Bill to create statewide tracking system for rape kits still awaits Hochul’s approval

Alessandra Biaggi
A rape kit tracking system bill, which was introduced by state Sen. Alessandra Biaggi in January, is awaiting the governor’s approval.
Photo courtesy NYS Senate Media Services

Throughout the country thousands of rape kits sit untested, putting many survivors of sexual assault in an uphill battle for justice. In June, a bill that would establish a statewide electronic tracking system for rape kits passed the New York State Legislature but still awaits Gov. Kathy Hochul’s signature.

Currently, 33 states and Washington, D.C., have either implemented or are in the process of implementing sexual assault kit tracking systems.

The New York legislation, which was sponsored by Progressive state Sen. Alessandra Biaggi, would require the system to track the location and status of each evidence collection kit through the criminal justice process, including the initial collection of evidence for the kit performed at a health care facility, receipt and storage of the evidence collection kit at a law enforcement agency, and receipt and analysis of the evidence.

Health care facilities which perform forensic medical examinations, law enforcement agencies, accredited crime laboratories, prosecutors and other entities must provide a chain of custody for an evidence collection kit to update and track the status and location of the kits, according to the legislation. Survivors would then have the ability to anonymously track or receive updates regarding the status and location of their evidence collection kit.

In 2016, New York state passed a law that required all rape kits to be sent to a forensic lab within 10 days and processed within 90 days. However, the backlog of rape kits often involves the kit not being sent to the crime lab or even tested. North Carolina has between 14,000 and 15,000 untested rape kits –Texas has more than 5,000.

“Unfortunately, it is extremely common for survivors to leave the hospital after a sexual assault and receive no information about the status of their rape kits,” Biaggi said. “Survivors who do seek out updates report facing additional trauma, victim blaming, and contempt when they follow up with law enforcement. By establishing a rape kit tracking system, we will restore agency to survivors and allow them to access information about the status of their rape kit if and when they are ready.”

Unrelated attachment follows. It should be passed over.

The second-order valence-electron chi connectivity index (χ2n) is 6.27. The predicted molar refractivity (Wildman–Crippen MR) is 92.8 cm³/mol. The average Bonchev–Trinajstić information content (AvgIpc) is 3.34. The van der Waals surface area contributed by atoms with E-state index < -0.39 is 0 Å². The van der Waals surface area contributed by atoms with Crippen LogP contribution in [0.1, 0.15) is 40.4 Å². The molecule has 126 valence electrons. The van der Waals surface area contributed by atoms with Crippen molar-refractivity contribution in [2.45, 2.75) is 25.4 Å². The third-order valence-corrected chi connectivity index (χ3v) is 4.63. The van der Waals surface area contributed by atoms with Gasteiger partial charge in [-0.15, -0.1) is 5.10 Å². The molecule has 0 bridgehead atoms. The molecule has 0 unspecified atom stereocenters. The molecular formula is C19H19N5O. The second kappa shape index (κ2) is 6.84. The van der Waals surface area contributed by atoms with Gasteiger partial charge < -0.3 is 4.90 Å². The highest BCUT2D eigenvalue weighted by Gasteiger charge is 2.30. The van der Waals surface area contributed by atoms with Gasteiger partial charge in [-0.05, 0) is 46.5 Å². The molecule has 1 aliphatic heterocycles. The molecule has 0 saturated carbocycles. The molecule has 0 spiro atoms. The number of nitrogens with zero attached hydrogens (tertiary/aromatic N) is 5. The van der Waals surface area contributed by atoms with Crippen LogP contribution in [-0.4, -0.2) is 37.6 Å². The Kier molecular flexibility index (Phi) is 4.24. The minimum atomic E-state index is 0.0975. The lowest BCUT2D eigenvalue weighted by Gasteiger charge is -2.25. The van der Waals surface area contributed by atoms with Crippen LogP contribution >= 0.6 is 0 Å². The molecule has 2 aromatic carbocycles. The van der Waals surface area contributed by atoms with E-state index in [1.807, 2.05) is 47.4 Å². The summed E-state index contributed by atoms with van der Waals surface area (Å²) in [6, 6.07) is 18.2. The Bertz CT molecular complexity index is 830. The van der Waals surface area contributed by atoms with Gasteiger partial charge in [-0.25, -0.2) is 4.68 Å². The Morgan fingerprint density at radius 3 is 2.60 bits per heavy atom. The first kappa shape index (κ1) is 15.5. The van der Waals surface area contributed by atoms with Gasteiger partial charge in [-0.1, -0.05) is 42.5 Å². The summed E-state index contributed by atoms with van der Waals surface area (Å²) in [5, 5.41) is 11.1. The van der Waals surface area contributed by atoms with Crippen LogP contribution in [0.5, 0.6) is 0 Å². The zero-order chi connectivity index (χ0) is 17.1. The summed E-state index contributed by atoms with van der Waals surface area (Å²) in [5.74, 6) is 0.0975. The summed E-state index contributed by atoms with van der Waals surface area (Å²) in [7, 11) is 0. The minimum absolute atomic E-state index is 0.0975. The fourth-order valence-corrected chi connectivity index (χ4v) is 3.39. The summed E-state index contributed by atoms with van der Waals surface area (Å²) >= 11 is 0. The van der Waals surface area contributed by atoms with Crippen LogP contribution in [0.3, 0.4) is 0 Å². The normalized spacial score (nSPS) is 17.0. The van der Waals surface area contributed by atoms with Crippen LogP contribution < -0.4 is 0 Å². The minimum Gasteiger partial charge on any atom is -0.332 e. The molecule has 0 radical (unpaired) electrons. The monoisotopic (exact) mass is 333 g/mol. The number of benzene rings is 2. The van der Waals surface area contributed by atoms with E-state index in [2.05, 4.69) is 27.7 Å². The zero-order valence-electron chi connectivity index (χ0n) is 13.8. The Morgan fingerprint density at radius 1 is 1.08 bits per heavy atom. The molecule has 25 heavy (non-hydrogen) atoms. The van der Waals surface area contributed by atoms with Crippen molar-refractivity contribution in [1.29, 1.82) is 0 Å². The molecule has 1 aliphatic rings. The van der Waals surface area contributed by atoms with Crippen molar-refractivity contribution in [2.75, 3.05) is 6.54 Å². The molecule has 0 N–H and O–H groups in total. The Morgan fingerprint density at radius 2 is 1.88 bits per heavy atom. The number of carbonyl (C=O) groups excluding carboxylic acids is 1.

While the bill does not set a timeline for processing rape kits, there would be more pressure on the state labs to move efficiently, according to Biaggi. The bill also requires old, untested kits to be entered into the system.

Map courtesy endthebacklog.org

Tracking systems are often a crucial tool to hold hospitals, law enforcement and state labs account-able for timely processing. The state’s 2018 enacted budget required the Department of Health, Office of Victim Services, Department of Criminal Justice Services, and Division of State Police to jointly study and make recommendations on creating a statewide tracking system. However, this has yet to result in the state creating a tracking system.

Biaggi’s legislation would require the state Division of Criminal Justice Services in consultation with the state Department of Health, state Office of Victim Services, Division of State Police and New York State Coalition Against Sexual Assault to develop a rape kit tracking system. All medical providers, law enforcement, forensic laboratories and any other individuals or entities that have custody of the kit will be required to participate no later than Jan. 1, 2024, if the legislation is signed into law by the governor.

With thousands of untested rape kits in a dozen states, Biaggi told the Bronx Times she hopes other states follow in New York’s footsteps in creating a tracking system.

While the senator only introduced the bill in January, this topic of untested rape kits has been a concern of hers and several nonprofit organizations for many years. In 2017, Biaggi worked in then Gov. Andrew Cuomo’s office, and it was there where she learned firsthand about the rape kit backlog and how there was no way to track them.

“We brought New York into the 21st century when it comes to being able to access evidence that empowers them (sexual assault victims),” Biaggi said. “This bill really has been a no-brainer. If you do a rape kit, a person should be able to know how to access it.”

One nonprofit that worked closely with the senator to craft the bill is Joyful Heart, which was started by actor Mariska Hargitay who plays Olivia Benson on “Law & Order: Special Victims’ Unit.”

Since 2010, Joyful Heart has made the elimination of the rape kit backlog a top priority through its End the Backlog initiative.

Ilse Knecht, director of policy and advocacy for Joyful Heart, praised Biaggi for the bill and said it is long overdue. Knecht said if people can track a pizza or Amazon delivery, they should be able to know the status of their rape kit.

Knecht told the Times that right now no one is sure if law enforcement or hospitals are making sure all rape kits are tested in a timely manner in New York. According to Knecht, when rape kits are lost survivors lose faith in the justice system and often do not testify in court.

“We don’t know what’s sitting on law enforcement shelves,” she said. “Most survivors leave the hospital and never hear again about where their rape kit is. This is basically a way for them to get that information. When you lose a kit the chance of justice is a lot smaller.”

Reach Jason Cohen at jasoncohen306@gmail.com or (646) 899-8058. For more coverage, follow us on Twitter, Facebook and Instagram @bronxtimes

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